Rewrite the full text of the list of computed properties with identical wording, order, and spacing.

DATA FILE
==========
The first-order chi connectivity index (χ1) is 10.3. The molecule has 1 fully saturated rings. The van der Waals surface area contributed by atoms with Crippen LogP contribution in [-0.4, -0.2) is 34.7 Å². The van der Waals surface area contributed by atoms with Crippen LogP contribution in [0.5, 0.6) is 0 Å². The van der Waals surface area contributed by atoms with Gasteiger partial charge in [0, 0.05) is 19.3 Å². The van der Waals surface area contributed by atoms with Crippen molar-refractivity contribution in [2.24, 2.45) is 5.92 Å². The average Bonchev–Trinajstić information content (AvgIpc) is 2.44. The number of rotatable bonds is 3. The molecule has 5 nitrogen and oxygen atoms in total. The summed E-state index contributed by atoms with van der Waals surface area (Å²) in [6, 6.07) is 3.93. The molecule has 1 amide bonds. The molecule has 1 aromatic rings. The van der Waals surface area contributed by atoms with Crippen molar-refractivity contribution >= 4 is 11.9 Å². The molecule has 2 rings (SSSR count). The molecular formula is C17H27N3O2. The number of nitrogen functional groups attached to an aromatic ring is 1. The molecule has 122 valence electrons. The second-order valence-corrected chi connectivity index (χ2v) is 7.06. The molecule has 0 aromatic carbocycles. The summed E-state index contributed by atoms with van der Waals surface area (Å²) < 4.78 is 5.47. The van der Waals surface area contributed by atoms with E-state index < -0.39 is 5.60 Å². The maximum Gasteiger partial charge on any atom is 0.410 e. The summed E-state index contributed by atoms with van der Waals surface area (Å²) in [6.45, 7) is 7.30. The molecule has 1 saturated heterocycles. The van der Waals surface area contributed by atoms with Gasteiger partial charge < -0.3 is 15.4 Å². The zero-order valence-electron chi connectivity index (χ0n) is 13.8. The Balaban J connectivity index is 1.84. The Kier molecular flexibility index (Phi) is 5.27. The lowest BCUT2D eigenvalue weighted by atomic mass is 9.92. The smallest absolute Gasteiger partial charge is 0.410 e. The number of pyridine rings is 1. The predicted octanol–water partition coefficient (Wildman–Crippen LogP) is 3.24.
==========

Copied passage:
The first-order chi connectivity index (χ1) is 10.3. The molecule has 1 fully saturated rings. The van der Waals surface area contributed by atoms with Crippen LogP contribution in [-0.4, -0.2) is 34.7 Å². The van der Waals surface area contributed by atoms with Crippen LogP contribution in [0.5, 0.6) is 0 Å². The van der Waals surface area contributed by atoms with Gasteiger partial charge in [0, 0.05) is 19.3 Å². The van der Waals surface area contributed by atoms with Crippen molar-refractivity contribution in [2.24, 2.45) is 5.92 Å². The average Bonchev–Trinajstić information content (AvgIpc) is 2.44. The number of rotatable bonds is 3. The molecule has 5 nitrogen and oxygen atoms in total. The summed E-state index contributed by atoms with van der Waals surface area (Å²) in [6, 6.07) is 3.93. The molecule has 1 amide bonds. The molecule has 1 aromatic rings. The van der Waals surface area contributed by atoms with Crippen molar-refractivity contribution >= 4 is 11.9 Å². The molecule has 2 rings (SSSR count). The molecular formula is C17H27N3O2. The number of nitrogen functional groups attached to an aromatic ring is 1. The molecule has 122 valence electrons. The second-order valence-corrected chi connectivity index (χ2v) is 7.06. The molecule has 0 aromatic carbocycles. The summed E-state index contributed by atoms with van der Waals surface area (Å²) < 4.78 is 5.47. The van der Waals surface area contributed by atoms with E-state index < -0.39 is 5.60 Å². The maximum Gasteiger partial charge on any atom is 0.410 e. The summed E-state index contributed by atoms with van der Waals surface area (Å²) in [6.45, 7) is 7.30. The molecule has 1 saturated heterocycles. The van der Waals surface area contributed by atoms with Gasteiger partial charge < -0.3 is 15.4 Å². The zero-order valence-electron chi connectivity index (χ0n) is 13.8. The Balaban J connectivity index is 1.84. The Kier molecular flexibility index (Phi) is 5.27. The lowest BCUT2D eigenvalue weighted by atomic mass is 9.92. The smallest absolute Gasteiger partial charge is 0.410 e. The number of pyridine rings is 1. The predicted octanol–water partition coefficient (Wildman–Crippen LogP) is 3.24.